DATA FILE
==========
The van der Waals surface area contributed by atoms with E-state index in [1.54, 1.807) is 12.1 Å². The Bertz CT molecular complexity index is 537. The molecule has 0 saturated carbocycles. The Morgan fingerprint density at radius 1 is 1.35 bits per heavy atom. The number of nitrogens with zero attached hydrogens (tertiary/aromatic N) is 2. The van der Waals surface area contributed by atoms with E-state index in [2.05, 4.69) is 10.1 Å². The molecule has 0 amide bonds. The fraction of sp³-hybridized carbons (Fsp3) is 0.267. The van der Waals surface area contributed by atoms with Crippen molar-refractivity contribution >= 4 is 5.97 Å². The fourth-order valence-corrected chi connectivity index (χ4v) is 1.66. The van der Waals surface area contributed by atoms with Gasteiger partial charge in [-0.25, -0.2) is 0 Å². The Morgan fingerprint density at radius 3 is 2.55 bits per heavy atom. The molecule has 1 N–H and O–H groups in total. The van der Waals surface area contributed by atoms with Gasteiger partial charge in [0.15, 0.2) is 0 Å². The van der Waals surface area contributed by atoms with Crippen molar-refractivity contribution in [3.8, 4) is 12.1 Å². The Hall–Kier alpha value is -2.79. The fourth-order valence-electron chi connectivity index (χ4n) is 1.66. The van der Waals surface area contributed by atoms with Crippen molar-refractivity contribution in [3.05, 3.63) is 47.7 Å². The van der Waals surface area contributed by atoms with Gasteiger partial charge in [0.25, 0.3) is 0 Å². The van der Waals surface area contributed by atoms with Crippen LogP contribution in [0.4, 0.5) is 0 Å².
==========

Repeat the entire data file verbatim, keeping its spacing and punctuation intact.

The van der Waals surface area contributed by atoms with E-state index in [1.54, 1.807) is 12.1 Å². The Bertz CT molecular complexity index is 537. The molecule has 0 saturated carbocycles. The Morgan fingerprint density at radius 1 is 1.35 bits per heavy atom. The number of nitrogens with zero attached hydrogens (tertiary/aromatic N) is 2. The van der Waals surface area contributed by atoms with E-state index in [2.05, 4.69) is 10.1 Å². The molecule has 0 amide bonds. The fraction of sp³-hybridized carbons (Fsp3) is 0.267. The van der Waals surface area contributed by atoms with Crippen molar-refractivity contribution >= 4 is 5.97 Å². The fourth-order valence-corrected chi connectivity index (χ4v) is 1.66. The van der Waals surface area contributed by atoms with Gasteiger partial charge in [-0.25, -0.2) is 0 Å². The Morgan fingerprint density at radius 3 is 2.55 bits per heavy atom. The molecule has 1 N–H and O–H groups in total. The van der Waals surface area contributed by atoms with Gasteiger partial charge in [0.15, 0.2) is 0 Å². The van der Waals surface area contributed by atoms with Crippen molar-refractivity contribution in [3.8, 4) is 12.1 Å². The Hall–Kier alpha value is -2.79. The fourth-order valence-electron chi connectivity index (χ4n) is 1.66. The van der Waals surface area contributed by atoms with Crippen molar-refractivity contribution in [3.05, 3.63) is 47.7 Å². The van der Waals surface area contributed by atoms with Gasteiger partial charge in [0.25, 0.3) is 0 Å². The van der Waals surface area contributed by atoms with Crippen LogP contribution in [0.4, 0.5) is 0 Å².